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BOOK REVIEW

Slovak history stirs emotions and minds

THE TITLE's key words - Slovak, history, struggle and sovereignty - ring out as boldly in this book's new English edition as in the original, which was published, in Slovak, both shortly after the fall of Communism and before the author's death. Anton Spiesz, a former historian with the Slovak Academy of Sciences, obviously relished the opportunity to record history without the regime looking over his shoulder, and builds a thorough and compelling picture of a Slovak identity that was often misunderstood or even abused.

Illustrated Slovak History:

Written by:Anton Spiesz and Dusan Caplovic
Published by:Bolchazy-Carducci Publishers, Inc
Available at:Eurobooks, www.bolchazy.com
Price:Sk890, Sk990; $35, $70


THE TITLE's key words - Slovak, history, struggle and sovereignty - ring out as boldly in this book's new English edition as in the original, which was published, in Slovak, both shortly after the fall of Communism and before the author's death. Anton Spiesz, a former historian with the Slovak Academy of Sciences, obviously relished the opportunity to record history without the regime looking over his shoulder, and builds a thorough and compelling picture of a Slovak identity that was often misunderstood or even abused. In fact, the dynamic between Slovaks and other ethnicities is the focus of just about every chapter. Spiesz rarely misses a chance to assert the oppressiveness of Magyar and Hungarian rule, but, to his credit, also addresses the status of minorities in Slovakia, including Ruthenians, Serbo-Croats, Jews and Romany. Adding to its readability is a translation that wisely pursued accurate English idiom. This, plus the evocative illustrations, achieved the publisher's goal of making the book inviting and engaging.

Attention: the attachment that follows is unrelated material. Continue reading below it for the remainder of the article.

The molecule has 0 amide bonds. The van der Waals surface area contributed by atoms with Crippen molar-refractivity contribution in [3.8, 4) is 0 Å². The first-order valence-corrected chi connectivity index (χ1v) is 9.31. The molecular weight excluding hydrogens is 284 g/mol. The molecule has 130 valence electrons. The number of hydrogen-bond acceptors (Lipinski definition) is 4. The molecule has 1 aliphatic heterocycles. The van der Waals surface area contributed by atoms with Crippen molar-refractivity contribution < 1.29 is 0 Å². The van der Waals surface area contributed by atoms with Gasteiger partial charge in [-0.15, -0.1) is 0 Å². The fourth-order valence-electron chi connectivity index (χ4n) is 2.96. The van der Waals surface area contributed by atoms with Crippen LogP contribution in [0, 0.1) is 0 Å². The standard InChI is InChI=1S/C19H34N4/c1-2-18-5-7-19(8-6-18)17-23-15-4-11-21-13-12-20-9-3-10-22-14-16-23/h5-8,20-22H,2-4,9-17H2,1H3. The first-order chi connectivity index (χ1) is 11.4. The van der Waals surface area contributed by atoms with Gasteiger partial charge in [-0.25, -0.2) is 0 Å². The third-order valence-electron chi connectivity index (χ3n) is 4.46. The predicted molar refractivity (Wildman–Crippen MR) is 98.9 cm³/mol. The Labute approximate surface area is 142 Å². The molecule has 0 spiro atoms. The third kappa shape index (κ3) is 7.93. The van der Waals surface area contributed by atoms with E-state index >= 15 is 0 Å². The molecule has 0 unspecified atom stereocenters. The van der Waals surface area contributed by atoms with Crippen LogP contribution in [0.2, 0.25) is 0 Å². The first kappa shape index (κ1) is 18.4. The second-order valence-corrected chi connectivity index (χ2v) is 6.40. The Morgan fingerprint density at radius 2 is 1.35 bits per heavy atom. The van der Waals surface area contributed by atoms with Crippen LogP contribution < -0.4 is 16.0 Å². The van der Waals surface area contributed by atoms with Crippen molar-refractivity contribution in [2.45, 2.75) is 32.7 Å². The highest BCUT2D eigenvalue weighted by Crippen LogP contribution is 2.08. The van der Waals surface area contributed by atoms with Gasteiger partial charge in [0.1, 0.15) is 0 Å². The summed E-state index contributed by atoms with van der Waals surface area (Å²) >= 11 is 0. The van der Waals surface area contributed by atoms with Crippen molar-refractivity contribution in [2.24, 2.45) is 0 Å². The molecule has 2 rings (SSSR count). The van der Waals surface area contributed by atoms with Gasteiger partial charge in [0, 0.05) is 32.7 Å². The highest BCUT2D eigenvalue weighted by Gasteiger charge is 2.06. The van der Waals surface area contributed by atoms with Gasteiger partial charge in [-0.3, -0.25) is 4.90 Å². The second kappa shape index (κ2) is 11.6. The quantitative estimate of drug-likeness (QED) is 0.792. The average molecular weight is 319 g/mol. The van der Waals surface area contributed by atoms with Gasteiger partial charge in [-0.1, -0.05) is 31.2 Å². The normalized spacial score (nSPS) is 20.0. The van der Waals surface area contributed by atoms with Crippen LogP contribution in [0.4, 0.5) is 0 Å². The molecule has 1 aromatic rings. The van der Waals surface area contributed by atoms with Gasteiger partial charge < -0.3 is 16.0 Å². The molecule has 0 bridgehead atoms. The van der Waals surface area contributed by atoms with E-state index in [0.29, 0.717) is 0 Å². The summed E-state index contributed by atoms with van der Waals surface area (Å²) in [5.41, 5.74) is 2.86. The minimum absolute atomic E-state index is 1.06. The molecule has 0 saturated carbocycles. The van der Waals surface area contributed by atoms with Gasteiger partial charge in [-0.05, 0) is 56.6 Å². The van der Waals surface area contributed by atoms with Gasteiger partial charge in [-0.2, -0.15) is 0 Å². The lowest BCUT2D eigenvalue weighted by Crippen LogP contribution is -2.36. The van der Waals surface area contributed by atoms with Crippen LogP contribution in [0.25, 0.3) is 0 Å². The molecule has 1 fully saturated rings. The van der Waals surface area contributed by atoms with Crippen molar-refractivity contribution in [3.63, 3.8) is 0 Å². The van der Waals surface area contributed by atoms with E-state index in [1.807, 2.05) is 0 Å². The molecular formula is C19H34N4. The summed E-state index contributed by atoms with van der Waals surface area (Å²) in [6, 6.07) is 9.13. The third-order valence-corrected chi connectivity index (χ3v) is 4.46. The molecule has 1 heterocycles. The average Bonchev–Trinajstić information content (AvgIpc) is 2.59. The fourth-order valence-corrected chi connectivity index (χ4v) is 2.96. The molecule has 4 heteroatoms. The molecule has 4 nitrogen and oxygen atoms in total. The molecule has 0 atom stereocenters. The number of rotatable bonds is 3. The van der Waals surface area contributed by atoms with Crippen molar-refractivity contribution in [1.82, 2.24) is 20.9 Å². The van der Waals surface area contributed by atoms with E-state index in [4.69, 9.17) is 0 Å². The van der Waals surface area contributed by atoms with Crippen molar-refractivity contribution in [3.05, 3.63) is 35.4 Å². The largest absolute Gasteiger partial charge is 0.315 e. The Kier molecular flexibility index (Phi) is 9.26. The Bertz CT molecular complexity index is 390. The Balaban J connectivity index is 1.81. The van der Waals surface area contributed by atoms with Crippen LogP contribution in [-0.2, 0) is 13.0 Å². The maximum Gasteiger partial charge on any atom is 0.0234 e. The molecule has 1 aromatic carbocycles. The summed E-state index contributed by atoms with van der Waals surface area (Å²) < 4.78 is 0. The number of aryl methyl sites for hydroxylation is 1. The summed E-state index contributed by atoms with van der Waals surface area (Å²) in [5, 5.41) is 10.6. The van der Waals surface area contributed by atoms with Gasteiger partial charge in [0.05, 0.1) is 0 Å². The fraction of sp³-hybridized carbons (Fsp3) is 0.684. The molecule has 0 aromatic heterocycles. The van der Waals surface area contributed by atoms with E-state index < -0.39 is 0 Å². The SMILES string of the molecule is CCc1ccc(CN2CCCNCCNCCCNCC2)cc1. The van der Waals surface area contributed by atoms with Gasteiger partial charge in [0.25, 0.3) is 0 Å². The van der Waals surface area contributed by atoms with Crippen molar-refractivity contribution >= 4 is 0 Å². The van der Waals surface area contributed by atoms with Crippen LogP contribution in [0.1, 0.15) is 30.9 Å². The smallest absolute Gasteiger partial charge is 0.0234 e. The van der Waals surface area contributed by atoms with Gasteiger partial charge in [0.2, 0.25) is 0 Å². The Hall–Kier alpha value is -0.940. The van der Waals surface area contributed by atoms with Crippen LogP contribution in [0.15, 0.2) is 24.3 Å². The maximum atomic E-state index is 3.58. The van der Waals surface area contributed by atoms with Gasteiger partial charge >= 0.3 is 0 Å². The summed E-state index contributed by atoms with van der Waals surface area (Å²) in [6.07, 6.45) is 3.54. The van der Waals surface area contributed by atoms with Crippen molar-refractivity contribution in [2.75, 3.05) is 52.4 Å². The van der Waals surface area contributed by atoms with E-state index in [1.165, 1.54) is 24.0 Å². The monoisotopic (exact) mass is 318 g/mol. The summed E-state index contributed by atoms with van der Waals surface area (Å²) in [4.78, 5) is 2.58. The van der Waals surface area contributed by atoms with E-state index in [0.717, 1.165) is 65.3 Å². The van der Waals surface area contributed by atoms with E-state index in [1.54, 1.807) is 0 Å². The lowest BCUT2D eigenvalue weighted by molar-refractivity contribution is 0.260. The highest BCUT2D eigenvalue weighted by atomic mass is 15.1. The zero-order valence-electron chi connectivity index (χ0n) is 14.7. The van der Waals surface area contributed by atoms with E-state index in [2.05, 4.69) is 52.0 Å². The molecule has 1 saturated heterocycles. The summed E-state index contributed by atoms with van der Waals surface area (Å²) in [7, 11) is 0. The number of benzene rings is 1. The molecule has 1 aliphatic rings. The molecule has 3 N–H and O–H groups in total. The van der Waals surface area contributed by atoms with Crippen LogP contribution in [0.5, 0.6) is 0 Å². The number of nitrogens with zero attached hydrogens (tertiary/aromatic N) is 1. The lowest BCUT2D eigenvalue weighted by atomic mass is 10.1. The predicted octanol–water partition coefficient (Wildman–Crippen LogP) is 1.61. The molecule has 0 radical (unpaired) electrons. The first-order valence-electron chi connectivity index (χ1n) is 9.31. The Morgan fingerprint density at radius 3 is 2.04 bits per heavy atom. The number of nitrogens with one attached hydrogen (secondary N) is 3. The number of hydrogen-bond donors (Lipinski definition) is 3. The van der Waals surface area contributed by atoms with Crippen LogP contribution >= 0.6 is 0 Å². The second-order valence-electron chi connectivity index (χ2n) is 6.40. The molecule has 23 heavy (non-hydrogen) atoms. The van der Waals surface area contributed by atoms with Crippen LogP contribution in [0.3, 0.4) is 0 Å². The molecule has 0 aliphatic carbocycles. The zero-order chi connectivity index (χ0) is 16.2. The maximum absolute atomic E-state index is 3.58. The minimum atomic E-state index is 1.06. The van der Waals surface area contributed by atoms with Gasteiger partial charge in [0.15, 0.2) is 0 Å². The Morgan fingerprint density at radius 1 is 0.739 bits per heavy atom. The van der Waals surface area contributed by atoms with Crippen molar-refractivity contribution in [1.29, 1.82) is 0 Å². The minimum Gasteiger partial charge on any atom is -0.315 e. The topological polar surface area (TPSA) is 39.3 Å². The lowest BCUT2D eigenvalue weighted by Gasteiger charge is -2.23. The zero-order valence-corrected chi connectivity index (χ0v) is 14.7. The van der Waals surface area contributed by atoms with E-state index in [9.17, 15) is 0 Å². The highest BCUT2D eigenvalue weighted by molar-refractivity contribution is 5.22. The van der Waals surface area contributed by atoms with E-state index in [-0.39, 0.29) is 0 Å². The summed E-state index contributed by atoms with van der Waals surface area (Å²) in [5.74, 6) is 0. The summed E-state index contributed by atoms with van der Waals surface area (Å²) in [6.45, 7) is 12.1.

Concerns arise only when one becomes engrossed enough to begin looking beyond the accessibility and visual context in search of objectivity. Early on, Spiesz writes that, in 907, the East Frankish kingdom had "no alternative" but to campaign against the Magyars, whom he labeled "aggressive newcomers". Yet, according to other sources, the Magyars only invaded the Transdanubia region after their peace offer was rejected.

It's a minor detail and, not being a historian, the reader isn't in a position to second-guess someone of Spiesz's stature. But far more revealing than the facts themselves is the pointed rhetoric he inserts.

The name-calling hits fever pitch during coverage of the 19th century, when, according to Spiesz, Slovaks were firmly under the Hungarian thumb and personalities such as Count István Széchényi and Lajos Kossuth were fervently promoting the "Magyarisation" of other ethnicities.

Spiesz asserts that the Magyars launched a "fanatical campaign" to "invade" all aspects of Slovak public and religious life; that Kossuth was "explicitly scornful" of non-Magyar nationalities; that Magyar leaders at the time of the 1848 Revolution "did not give a hoot" for other nationalities; and that Štúr and other Slovak leaders opposed the "diseased nature" of Magyar nationalism.